Author Archives: Woody

UConn Senior Is Selected As Newest Alma Exley Scholar

Isabella Horan, a senior at the University of Connecticut, has been selected as the Alma Exley Scholar for 2019. Supporters of the Alma Exley Scholarship Program will honor her at a reception in the spring, date and place to be announced later.

Ms. Horan, a graduate of Duxbury (Mass.) High School, is in the fourth year of the five-year Integrated Bachelor’s/Master’s (IBM) program at UConn. She is an elementary education major with a minor in English.

At UConn, she has spent two years as president of the Teacher Education Student Association (TESA). She has refashioned the organization into a vital source for community building among students and faculty. Under her leadership, TESA has organized events such as a forum focused on how teachers can strengthen relationships across racial differences to better serve K-12 students.

She is deeply committed to addressing issues of educational equity. In her field placements in public schools, she has paid close attention to how special education students were being disciplined. She raised her concerns with UConn faculty and worked with cooperating teachers in the schools to rectify the disciplinary practices. And she has conducted research into the causes and consequences of the over-representation of students of color in special education.

She has received UConn IDEA Grant to support her efforts to recruit more teachers of color to work in the schools local to her hometown. She worked with organizations in Boston that shared her goal. She is now involved in other research projects with the goal of ensuring that all school districts become culturally diverse to reflect student populations.

Among other activities, she has served as a mentor to prospective education majors in UConn’s First-Year Experience Program. She has visited third-grade classrooms to promote literacy in the Champions Are Readers program with her sorority, Pi Beta Phi. And has also been recognized for outstanding leadership with an award from the Greater Hartford Panhellenic Association.

Ms. Horan joins a remarkable network of Alma Exley Scholars honored over the past 23 years. They include teachers as well as principals and assistant superintendents. Many have been honored for their contributions to education and their communities.

Our selection committee is certain that she has a bright future as an outstanding educator.



Celebrating Closing of One Chapter and Opening of Another

Editor’s note: Theodore Martinez, whom we honored in 2018, posted the following  on Facebook, reflecting on his academic career as he is about to begin his career as a teacher.

So I’m taking a moment and writing a long post because I’m proud of myself and don’t celebrate myself, or my accomplishments often.

Today, I attended my final class of this degree program. I am wrapping up my second master’s degree and about to graduate with a 4.0. Four years ago, I wouldn’t have imagined myself in this position. I struggled during my undergrad, and arguably during my first master’s. The cards have been stacked against my learning for a very long time.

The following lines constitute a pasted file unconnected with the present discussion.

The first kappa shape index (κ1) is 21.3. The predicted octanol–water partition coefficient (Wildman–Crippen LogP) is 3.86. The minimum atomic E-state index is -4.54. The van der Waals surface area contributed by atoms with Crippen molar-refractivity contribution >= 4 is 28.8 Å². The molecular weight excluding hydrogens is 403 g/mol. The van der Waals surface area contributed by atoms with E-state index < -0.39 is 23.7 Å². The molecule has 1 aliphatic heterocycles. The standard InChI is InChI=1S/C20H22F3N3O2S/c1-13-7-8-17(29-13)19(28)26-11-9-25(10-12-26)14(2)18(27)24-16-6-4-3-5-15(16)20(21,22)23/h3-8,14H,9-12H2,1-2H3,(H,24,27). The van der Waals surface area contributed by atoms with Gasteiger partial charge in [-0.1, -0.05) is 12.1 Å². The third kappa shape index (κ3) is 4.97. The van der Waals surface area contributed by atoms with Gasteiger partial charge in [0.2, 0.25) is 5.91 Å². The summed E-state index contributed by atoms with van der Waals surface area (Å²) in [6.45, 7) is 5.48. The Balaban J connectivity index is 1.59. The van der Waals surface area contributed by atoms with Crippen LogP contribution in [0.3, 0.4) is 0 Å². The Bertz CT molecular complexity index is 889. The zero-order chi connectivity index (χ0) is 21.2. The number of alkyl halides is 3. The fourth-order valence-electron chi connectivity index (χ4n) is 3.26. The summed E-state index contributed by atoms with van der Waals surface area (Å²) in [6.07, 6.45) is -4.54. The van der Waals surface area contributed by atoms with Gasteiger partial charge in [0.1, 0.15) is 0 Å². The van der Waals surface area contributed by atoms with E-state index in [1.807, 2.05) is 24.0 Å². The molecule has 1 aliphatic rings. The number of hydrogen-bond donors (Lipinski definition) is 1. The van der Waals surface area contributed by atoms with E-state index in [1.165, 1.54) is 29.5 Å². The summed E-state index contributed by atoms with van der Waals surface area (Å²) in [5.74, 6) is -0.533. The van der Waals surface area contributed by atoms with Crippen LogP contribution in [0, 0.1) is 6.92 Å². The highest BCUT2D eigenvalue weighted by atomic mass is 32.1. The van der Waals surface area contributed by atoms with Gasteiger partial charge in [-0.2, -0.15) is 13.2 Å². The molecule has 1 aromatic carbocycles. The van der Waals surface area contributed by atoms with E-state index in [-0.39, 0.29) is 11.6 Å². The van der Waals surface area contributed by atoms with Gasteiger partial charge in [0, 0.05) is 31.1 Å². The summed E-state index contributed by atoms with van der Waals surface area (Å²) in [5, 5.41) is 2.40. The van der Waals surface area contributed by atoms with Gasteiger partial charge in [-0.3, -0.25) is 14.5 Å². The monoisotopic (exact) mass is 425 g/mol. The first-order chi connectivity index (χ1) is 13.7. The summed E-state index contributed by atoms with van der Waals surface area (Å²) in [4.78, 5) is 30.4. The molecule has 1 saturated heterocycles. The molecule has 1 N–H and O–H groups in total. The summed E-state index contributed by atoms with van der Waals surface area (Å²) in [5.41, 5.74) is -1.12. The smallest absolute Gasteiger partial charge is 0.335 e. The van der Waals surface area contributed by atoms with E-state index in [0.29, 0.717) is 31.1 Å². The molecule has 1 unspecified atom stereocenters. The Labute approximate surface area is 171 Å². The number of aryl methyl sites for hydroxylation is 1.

I am a minority. I am the child of a single parent. I am of a lower socioeconomic status. Really, the only thing I’ve got going for me is the fact that I’m a male. But I was raised by an incredibly wise woman who instilled this work ethic that got me here. Growing up, I was told I had to be twice as good. Twice as good to get half the recognition, half the credit, half the praise.

This year, in talking with adults, I’ve been praised for my accomplishments, but those praises have been met with qualifiers. “You’re so well educated, for a Hispanic.” “You’ve got such a great work ethic for a Hispanic.”

Let’s be clear.

I am well educated. For anyone, regardless of race. I have a strong work ethic, yes, and maybe it’s because of my race, but that just means I’ve found a way to play the game to get where I’m at. I found a way to get here, to be the only minority in my cohort.

I am a child of redlining. I am a child who was moved to a suburb of Hartford because the school system is stacked in a way that benefits white, suburban towns. I am an adult who will continue to do everything I can to make it better for all children.

Now that I’m truly about to begin my career in education, it’s time for me to sit down, get to work, and reflect on where I can make the biggest impact. Will I go back for another degree? Let’s be honest, we know I can’t stay out of school for that long. Just give me time.

For now though…I’m proud of myself for doing the unexpected and getting here.


Teaching Is An Extension Of Who You Are As A Person

Editor’s note: Teach Connecticut posted the following article by Dr. Miguel Cardona on its website as part of its Hispanic Heritage Month campaign to honor inspiring educators. The Alma Exley Scholarship Program honored Dr. Cardona in 1998 when he was a student at Central Connecticut State University.
Miguel Cardona

By Miguel Cardona, Ed.D.

Like many first generation Latinos whose parents came from another country, I had to learn how to code-switch early. At first it was with language, but it soon became necessary for other nuances of the cultures in which I was immersed.

Navigating the dominant cultural norms in dress, idiomatic expressions and music, among other things, I was always reminded to stay proud and celebrate my Puerto Rican roots.